How to Register:
Exciting news! We have shifted to self-registration, which means you can automatically place yourself in a classroom. To do this, click the blue button and it will lead you to the log-in page for Keplerclasses.org. From here you can log in using an existing account or create a new profile. Once you are in the system you will be prompted to pay for the course. Once payment is complete, you will have access!
Instructor: Bruce Scofieldom
Astronomy and astrology have the same origins in the explorations and explanations of the visual sky.
Astronomy is the study of the nature, motions, and history of the Earth's cosmic environment, astrology is the study of how the cosmic environment affects Earth and its inhabitants. In this course, specifically designed for Kepler College students, we will emphasize themes relevant to a general understanding of the subject rather than one involving technical knowledge and mathematics.
After introducing astronomy and modern cosmology in the first week we then consider the sky as it appears from Earth and how it is measured. We will consider the three basic coordinate systems used in astronomy and astrology, and we will also consider how the sky was measured by ancient peoples. The builders of Stonehenge and the ancient Maya were adept skywatchers and we will read most of Anthony Aveni's book "Stairways to the Stars." Aveni, who teaches at Colgate, is a prolific writer on ancient astronomy and one of the major contributors to the field of archeoastronomy.
Required books can be found under self-paced courses of https://keplercollege.org/index.php/required-books-for-courses
Our next topic will be the history of astronomy from ancient times to the modern era. Many historical astronomers, including those who led the scientific revolution in the 16th and 17th centuries, were also astrologers. We will focus on the major figures in the history of astronomy and what they contributed.
The rest of the course is concerned with the Sun and the solar system. Using a very informative book on the planets by Michael Barich as our basic text, we will first explore the origin of the solar system, then the Sun, inner planets, outer planets and beyond. Another topic considered in this section is the prospects for life on other planets or moons in our solar system.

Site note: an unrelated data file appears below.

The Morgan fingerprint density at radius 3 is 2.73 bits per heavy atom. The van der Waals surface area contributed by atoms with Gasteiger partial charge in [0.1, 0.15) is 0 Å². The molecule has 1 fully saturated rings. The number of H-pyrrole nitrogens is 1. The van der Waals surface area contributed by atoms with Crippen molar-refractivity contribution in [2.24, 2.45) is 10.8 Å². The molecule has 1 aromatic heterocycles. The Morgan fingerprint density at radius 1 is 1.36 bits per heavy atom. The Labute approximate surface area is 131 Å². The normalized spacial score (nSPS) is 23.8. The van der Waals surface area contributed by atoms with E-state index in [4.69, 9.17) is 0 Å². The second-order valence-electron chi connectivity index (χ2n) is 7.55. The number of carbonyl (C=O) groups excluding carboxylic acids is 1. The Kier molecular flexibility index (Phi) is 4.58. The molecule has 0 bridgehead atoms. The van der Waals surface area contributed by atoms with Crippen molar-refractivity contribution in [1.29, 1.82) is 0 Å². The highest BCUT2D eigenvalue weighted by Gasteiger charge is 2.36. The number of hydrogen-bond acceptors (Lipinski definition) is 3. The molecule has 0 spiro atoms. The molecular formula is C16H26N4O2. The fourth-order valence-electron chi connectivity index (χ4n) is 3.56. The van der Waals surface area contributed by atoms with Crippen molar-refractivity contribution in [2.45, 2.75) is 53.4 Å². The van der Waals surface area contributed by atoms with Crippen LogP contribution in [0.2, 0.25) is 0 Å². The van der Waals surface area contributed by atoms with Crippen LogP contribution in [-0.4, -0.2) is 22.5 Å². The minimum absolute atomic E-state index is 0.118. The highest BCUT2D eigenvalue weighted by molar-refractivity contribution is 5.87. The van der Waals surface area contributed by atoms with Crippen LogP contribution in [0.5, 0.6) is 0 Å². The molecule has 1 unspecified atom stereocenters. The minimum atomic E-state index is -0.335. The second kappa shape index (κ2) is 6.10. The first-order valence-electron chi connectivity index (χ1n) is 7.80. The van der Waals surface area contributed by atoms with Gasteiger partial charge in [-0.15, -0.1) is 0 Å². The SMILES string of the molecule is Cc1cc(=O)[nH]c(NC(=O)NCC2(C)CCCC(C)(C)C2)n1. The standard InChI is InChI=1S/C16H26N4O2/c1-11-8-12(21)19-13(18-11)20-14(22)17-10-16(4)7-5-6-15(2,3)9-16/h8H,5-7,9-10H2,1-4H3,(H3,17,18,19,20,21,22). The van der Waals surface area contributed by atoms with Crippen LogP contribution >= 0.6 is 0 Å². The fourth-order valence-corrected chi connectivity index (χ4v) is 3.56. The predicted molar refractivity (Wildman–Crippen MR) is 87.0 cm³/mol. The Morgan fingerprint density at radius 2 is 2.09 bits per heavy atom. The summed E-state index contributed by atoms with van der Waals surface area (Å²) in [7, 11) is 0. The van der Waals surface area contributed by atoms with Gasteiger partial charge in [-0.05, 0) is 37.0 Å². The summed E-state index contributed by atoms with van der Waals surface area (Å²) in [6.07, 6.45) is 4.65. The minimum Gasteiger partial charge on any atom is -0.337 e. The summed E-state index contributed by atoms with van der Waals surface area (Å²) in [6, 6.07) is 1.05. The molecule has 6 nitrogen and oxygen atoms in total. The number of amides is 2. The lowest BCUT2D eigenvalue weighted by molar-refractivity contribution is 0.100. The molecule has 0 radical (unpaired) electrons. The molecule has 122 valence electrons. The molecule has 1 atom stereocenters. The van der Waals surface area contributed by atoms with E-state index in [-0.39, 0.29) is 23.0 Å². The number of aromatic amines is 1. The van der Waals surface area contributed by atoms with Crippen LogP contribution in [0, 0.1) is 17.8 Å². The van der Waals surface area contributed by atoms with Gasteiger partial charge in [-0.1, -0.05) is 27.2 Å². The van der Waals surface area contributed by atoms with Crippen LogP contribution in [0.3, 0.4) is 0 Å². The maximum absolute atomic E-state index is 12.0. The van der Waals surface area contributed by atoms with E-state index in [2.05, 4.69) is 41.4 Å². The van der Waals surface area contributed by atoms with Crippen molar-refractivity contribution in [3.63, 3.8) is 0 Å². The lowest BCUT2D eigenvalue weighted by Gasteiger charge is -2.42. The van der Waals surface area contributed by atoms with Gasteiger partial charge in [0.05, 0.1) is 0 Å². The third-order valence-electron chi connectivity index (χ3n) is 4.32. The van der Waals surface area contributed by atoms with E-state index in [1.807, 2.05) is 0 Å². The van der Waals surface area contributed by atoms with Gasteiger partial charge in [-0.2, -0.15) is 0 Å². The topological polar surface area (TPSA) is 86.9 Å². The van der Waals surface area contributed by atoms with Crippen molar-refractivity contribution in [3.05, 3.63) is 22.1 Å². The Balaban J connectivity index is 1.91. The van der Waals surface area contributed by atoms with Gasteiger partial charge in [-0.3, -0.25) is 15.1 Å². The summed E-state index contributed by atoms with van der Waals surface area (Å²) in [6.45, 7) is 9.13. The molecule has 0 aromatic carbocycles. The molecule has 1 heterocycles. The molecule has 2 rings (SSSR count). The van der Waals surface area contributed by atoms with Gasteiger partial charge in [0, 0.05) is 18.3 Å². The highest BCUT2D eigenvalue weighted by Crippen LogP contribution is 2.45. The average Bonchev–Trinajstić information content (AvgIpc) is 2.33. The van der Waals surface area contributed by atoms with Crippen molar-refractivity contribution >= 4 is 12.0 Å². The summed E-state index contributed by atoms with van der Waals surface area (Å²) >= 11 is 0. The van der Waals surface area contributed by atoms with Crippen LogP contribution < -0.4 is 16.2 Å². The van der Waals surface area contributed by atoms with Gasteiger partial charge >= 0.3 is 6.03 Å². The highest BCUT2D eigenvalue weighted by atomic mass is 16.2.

The course includes weekly pre-recorded online presentations, links to readings that go beyond the two textbooks and also weekly assignments and a few online quizzes. Questions by email may be asked at any time and Bruce will respond within 24 hours.
Upon completion of the course, you should have a solid foundation in astronomy and a much better understanding of how the subject developed historically and where it is today. You will understand the astronomy of ancient cultures and how astronomy is used in mapping the sky. You will learn much about current topics in solar system astronomy and you should also find articles on astronomy in magazines like Scientific American and Discover much easier to read and understand.
Syllabus by weeks
- Astronomy and Big Bang cosmology
- The visible sky and its motions
- Coordinate systems
- Ancient astronomers
- The Scientific Revolution in astronomy
- Origin and evolution of the solar system
- The Sun
- The Terrestrial planets
- The Jovian planets
- Pluto, the Kuiper Belt, and Exoplanets
Bruce Scofield, PhD University of Massachusetts; MS History of Science, Montclair University; BA, History, Rutgers University. Mr. Scofield has been a practicing astrologer since 1975 and has been a teacher and lecturer at many regional and national conferences over the last twenty years. He has written many articles for various astrological publications and has published a number of important astrological texts, including Timing of Events: Electional Astrology; The Aztec Circle of Destiny; Native American Astrology from Ancient Mexico, and Signs of Time: An Introduction to Mesoamerican Astrology. Mr. Scofield recently received his PhD from the University of Massachusetts where he works on Gaia theory and solar system influences on climate and life. His PhD thesis examined temperature variations in the northern hemisphere correlated with Saturn-Sun geocentric alignments. Bruce is a faculty member at both Kepler College and the University of Massachusetts.